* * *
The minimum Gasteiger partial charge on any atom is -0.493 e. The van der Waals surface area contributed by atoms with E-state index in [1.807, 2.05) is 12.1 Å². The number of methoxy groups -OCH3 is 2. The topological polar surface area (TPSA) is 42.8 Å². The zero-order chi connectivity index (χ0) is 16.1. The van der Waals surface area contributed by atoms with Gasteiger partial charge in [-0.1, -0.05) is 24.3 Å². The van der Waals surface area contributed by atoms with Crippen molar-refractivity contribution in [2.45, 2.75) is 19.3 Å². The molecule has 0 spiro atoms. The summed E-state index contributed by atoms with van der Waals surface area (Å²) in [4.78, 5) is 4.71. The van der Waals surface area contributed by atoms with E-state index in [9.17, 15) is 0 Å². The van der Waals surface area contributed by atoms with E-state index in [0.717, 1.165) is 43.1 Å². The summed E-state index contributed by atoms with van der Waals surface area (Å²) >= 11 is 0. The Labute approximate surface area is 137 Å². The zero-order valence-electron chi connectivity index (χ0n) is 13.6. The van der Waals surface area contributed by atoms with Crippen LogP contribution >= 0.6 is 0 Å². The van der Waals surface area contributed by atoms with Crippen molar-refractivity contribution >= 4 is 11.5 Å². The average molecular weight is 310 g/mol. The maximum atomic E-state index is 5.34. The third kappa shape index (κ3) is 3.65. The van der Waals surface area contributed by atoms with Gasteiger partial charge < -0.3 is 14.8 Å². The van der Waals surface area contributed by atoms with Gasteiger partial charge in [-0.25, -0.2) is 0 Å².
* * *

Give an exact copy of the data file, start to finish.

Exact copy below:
The minimum Gasteiger partial charge on any atom is -0.493 e. The van der Waals surface area contributed by atoms with E-state index in [1.807, 2.05) is 12.1 Å². The number of methoxy groups -OCH3 is 2. The topological polar surface area (TPSA) is 42.8 Å². The zero-order chi connectivity index (χ0) is 16.1. The van der Waals surface area contributed by atoms with Gasteiger partial charge in [-0.1, -0.05) is 24.3 Å². The van der Waals surface area contributed by atoms with Crippen molar-refractivity contribution in [2.45, 2.75) is 19.3 Å². The molecule has 0 spiro atoms. The summed E-state index contributed by atoms with van der Waals surface area (Å²) in [4.78, 5) is 4.71. The van der Waals surface area contributed by atoms with E-state index in [9.17, 15) is 0 Å². The van der Waals surface area contributed by atoms with E-state index in [0.717, 1.165) is 43.1 Å². The summed E-state index contributed by atoms with van der Waals surface area (Å²) >= 11 is 0. The Labute approximate surface area is 137 Å². The zero-order valence-electron chi connectivity index (χ0n) is 13.6. The van der Waals surface area contributed by atoms with Crippen LogP contribution >= 0.6 is 0 Å². The van der Waals surface area contributed by atoms with Crippen molar-refractivity contribution >= 4 is 11.5 Å². The average molecular weight is 310 g/mol. The maximum atomic E-state index is 5.34. The third kappa shape index (κ3) is 3.65. The van der Waals surface area contributed by atoms with Gasteiger partial charge < -0.3 is 14.8 Å². The van der Waals surface area contributed by atoms with Gasteiger partial charge in [-0.25, -0.2) is 0 Å².